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Ukrainian Representatives Visit NHC to Discuss Effective Government-Civil Society Partnerships

15 July 2019

(17 June 2019, The Hague)  Last month a Ukrainian delegation, made up of civil society and government representatives, visited the Netherlands Helsinki Committee to discuss effective government-civil society partnerships.

The right type of oversight for civil society organisations

“Which kind of dog would you want to guard your home?” asked NHC Senior Advisor Adri Kemps to the visiting Ukrainian delegation. “There are dogs that bark at every person, some that only bark at strangers, and some that never bark at all,” he went on to say. Unanimously, people opted for the dog that barked only at strangers, the “well-trained dog,” one that knew who was a potential risk and knew who were friends. Those that bark all the time would drive you insane with the constant noise, while those that never bark can put you at risk of threats entering your home. Kemps used this as an analogy for the ideal type of oversight and monitoring systems for civil society organisations (CSOs), an integral part of effective government-civil socoety partnerships. Specifically, a system that is sufficiently regulated so society can trust CSOs are doing quality work (with government funds), yet flexible enough so CSOs—which too often already operate on a shortage of staff and resources— are not overly burdened by red tape and are able to continue their societally beneficial work.

“Well-trained dogs,” Kemps argued will be more effective than detailed state regulation, which presents the risk of overly restricting civil space for CSOs.

Kemps went on to describe different factors and trends in oversight, including the increasing number of legislation being passed that are overly restricting the work of CSOs, and the importance of oversight in building trust and improving accountability.  He also described the importance of cooperation between CSOs and governments to build systems of independent oversight to protect donors and public trust in CSOs. “Well-trained dogs,” Kemps argued will be more effective than detailed state regulation, which presents the risk of overly restricting civil space for CSOs.

Aspects of effective government-civil society partnerships

Berna Keskindemir, Coordinator of Breed Mensenrechten Overleg (BMO), an informal civil society network for human rights, hosted by the NHC, spoke about her with the network. She described how it brings CSOs together to enhance their contact with the Ministry of Foreign Affairs with the aim of influencing the Netherland’s international human rights policies. Keskindemir also described the nature of the network’s relationship with the Ministry, e.g. regular meetings, a mutual exchange of information, and inherent advantages and disadvantages.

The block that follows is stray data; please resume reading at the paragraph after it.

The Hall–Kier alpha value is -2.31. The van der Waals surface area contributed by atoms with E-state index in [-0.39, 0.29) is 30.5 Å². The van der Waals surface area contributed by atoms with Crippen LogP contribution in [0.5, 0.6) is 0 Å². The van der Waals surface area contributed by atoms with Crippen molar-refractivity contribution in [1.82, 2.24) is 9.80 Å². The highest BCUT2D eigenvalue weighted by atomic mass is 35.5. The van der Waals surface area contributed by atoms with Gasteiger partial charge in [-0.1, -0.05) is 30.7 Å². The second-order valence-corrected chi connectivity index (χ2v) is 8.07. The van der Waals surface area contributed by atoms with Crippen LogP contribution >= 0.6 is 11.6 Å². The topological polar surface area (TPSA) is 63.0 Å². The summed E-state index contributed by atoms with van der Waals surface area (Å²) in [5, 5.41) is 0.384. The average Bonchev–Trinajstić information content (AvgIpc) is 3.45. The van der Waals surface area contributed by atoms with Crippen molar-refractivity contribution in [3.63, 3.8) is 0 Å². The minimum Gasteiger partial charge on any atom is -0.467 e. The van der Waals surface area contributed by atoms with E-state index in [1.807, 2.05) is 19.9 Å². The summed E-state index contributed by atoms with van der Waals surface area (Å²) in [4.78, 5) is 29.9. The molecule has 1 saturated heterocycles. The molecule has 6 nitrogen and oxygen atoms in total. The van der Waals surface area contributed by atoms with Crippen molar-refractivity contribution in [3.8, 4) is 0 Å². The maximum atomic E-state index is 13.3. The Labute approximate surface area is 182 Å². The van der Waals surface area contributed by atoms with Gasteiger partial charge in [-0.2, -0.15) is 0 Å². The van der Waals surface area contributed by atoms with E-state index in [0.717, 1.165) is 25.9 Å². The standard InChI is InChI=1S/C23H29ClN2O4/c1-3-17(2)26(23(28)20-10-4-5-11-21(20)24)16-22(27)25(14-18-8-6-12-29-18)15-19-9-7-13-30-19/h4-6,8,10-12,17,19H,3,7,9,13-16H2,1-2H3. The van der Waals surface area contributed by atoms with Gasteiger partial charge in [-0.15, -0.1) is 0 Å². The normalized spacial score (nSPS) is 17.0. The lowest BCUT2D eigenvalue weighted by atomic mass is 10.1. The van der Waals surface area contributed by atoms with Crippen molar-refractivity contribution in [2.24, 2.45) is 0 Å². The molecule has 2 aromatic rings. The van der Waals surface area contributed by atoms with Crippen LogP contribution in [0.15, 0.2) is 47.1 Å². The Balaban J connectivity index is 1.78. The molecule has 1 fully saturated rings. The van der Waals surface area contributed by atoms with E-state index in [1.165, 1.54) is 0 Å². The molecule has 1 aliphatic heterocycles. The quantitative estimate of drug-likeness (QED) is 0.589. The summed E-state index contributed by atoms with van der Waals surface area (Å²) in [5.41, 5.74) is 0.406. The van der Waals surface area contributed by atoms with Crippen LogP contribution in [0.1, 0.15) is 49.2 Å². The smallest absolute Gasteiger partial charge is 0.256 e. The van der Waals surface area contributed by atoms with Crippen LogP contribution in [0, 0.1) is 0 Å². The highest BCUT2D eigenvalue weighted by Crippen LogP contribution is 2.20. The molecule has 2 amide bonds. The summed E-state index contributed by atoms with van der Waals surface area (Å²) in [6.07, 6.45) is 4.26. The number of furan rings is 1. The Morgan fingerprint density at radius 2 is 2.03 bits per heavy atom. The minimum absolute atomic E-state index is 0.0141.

During the wider discussion, it quickly became clear that trust was a key issue in the development of an effective partnership between the two sectors. One participant explained that in Ukraine many CSOs do not feel the government is willing to truly cooperate with representatives from their sector. Another complaint was the perceived lack of influence CSOs feel they have over Ukrainian policies. Lastly, transparency was a frequently named key factor, needed to build more effective relations.

The Ukrainian delegation discussed effective government-civil socoety partnerships during their visit to the NHC

The participants were interested to hear about the experiences of the BMO and the way CSOs and government could mutually benefit each other and cooperate in the Netherlands international human rights policies. They hope to be able to incorporate aspects of what they had heard during their visit to the NHC and during the rest of their study visit the system of government-CSO cooperation currently being developed for Ukraine.

Objectives for the visit: building effective government-civil society partnerships

The visit was part of the OSCE project “Enhancing Institutional Capacity of the Government of Ukraine and Civil Society Organizations to Co-operate Effectively in the Decision-Making Process,” financed by the U.S. Government, with the aims of:

  • developing of guidelines on transparency and good governance standards;
  • enhancing of institutional capacity and professionalism; and
  • contributing to more effective cooperation and partnership between the Ukrainian Government and CSOs.

The delegation also visited several other civil society organisations, CSO oversight bodies, and ministries in both the Netherlands and Spain.